I was also passionately working on a not-so-unrelated area called free software (not open source software — they have subtle political differences), the Linux operating system and its propagation, and also organising TeX users in the country. During this period, I came in contact with Sebastian Rahtz who was working for Elsevier at that time. He was also a member of the UK TUG Board. Indeed, he prompted me to organise a TeX user group in India so that he could come and help inaugurate it if we were to have any kind of a formal ceremony. So we formed a user group at a meeting of like-minded TeXies held on 16 December 1996 (this day is very important in my business life). Prof. Nambooripad was the first president, and I became the first secretary. The evening of the same day, I sent mail to all the TeX user groups around the world announcing the formation of the Indian TeX Users Group (aka TUG India), its mailing address and a who's who of TUG India.
The mail went to all user groups around the world. It reached UK-TUG} when its board meeting was taking place, where Kaveh was also present as a board member at that time, along with Sebastian and Dominik Wujastyk. Kaveh was intending to visit India within a week or so, so he told the board that he would meet the guys when he visited India. The UK-TUG} Board decided to send Sebastian to India to inaugurate TUG India formally and paid the flight charges from its funds.
Sebastian and Kaveh were present in the inaugural ceremony. It was a huge success; nearly eighty people from different parts of India attended and signed in on the first day.
In the meantime, Kaveh and I had enough discussions about our business plans as Kaveh already mentioned. Returning to the day of the formation of TUG India, it reminds me of what Paulo Coelho wrote in The Alchemist — that Nature often conspires to help us achieve our goals, keeping dropping omens and hints for us to latch on to. Although we would be, particularly our rational mind would be, more than happy to reject such Vedic thoughts, often I am tempted to see an element of truth in it. There we were! Kaveh actively searching for a business partner in India and I looking for someone in the West. So we joined hands without any hesitation.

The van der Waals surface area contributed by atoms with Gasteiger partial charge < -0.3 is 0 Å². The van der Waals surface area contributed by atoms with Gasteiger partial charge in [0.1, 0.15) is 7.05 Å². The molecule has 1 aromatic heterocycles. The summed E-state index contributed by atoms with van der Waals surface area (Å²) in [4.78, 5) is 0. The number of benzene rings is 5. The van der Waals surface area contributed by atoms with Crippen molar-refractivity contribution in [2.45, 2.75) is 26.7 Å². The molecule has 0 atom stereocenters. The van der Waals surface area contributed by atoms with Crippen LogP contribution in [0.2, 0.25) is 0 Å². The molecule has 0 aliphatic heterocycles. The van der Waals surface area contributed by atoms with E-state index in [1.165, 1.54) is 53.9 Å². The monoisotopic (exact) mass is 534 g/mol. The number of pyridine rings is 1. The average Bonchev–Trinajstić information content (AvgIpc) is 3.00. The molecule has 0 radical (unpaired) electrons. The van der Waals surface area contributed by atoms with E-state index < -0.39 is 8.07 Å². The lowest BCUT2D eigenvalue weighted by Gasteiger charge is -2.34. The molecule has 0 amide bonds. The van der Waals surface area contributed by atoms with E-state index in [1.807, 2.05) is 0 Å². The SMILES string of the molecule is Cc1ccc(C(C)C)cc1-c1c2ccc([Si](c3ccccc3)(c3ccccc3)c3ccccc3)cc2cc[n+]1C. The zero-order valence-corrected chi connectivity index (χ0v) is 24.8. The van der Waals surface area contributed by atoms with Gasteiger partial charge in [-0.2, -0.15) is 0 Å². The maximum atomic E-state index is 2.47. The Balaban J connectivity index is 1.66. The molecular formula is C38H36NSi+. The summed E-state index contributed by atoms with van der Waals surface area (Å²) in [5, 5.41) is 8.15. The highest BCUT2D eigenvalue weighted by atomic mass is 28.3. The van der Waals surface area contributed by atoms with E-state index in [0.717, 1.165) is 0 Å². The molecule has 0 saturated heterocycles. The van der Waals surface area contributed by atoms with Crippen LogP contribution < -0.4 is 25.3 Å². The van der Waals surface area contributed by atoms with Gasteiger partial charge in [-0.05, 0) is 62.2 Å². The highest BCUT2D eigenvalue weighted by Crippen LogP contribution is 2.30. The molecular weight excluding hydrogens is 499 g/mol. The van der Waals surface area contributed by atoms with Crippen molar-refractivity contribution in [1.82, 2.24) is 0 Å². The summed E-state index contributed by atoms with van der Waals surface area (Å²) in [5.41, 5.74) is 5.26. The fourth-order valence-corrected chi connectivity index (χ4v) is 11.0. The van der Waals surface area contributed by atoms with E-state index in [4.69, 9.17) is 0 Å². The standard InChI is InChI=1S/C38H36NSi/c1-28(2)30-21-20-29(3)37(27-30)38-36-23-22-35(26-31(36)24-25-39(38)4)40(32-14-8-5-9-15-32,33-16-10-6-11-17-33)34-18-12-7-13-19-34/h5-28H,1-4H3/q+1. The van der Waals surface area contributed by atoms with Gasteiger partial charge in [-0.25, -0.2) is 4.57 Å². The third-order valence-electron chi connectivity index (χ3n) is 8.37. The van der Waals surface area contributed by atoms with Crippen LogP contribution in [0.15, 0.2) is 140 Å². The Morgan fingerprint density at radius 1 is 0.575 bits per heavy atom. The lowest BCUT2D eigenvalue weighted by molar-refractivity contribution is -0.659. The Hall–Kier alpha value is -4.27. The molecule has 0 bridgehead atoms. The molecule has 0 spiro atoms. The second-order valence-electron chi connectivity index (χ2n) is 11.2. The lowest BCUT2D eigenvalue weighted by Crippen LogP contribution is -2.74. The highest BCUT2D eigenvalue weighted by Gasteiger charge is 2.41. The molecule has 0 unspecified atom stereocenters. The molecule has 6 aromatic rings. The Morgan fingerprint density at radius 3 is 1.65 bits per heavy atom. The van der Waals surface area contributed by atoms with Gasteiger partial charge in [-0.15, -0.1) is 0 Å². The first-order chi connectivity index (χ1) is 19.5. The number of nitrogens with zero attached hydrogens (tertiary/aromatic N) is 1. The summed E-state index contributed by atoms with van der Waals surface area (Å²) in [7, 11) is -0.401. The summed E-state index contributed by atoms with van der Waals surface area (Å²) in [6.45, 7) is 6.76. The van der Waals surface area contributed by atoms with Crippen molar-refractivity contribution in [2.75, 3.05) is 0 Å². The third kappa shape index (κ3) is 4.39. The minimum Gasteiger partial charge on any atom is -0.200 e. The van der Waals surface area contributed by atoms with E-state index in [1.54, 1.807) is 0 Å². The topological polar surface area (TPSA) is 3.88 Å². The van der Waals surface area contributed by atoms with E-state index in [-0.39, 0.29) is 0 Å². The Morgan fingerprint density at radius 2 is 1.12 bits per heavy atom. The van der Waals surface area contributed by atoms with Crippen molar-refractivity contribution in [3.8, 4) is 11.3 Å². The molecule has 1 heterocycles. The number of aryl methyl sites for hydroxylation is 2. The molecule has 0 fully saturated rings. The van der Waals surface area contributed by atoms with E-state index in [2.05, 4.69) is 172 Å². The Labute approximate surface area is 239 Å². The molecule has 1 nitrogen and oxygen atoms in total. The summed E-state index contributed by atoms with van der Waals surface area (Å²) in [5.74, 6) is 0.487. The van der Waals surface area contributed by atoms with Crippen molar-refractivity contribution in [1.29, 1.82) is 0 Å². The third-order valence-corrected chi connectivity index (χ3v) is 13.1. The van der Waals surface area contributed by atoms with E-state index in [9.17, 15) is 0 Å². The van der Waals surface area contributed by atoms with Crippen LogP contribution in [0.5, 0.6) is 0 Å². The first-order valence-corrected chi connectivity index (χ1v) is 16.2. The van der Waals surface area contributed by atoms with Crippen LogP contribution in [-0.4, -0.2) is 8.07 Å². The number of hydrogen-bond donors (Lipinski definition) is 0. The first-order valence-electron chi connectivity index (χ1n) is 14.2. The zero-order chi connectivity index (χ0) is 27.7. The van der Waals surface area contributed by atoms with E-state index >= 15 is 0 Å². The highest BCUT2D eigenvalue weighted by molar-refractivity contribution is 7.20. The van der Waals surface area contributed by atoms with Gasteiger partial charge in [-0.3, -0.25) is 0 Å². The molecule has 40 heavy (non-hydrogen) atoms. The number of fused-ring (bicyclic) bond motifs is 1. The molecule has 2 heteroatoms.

DW: Kaveh or Radhakrishnan, how do you divide up the business activities between Kaveh's branch of your company in London and Radhakrishnan's branch in India, and has your partnership allowed you to obtain different kinds of business or just to expand your original businesses? Also, my understanding is that mostly only electronic files go between your two branches, and River Valley doesn't get involved in actual printing and the physical aspects of publishing; is this correct?
KB: I feel I have the best deal, as Radhakrishnan takes care of all operations in India, including production and all the R&D. I see myself as the client interface and also a strategist. Thankfully I still have enough knowledge of each part of our technology and I often come up with new ideas of combining the technologies (i.e. software), making things more efficient, going into new areas, etc. An example might be our current foray into multimedia. I feel that publishing should be in any medium, and not purely text.
The plentiful supply of talent in India means that it is possible to follow up some of the wild ideas that I have, so it has given me more freedom than I had before.
It is correct that there are virtually no physical items passing between us and all is electronic. The final product of our company is PDF files and other electronic deliverables. The publisher then arranges printing.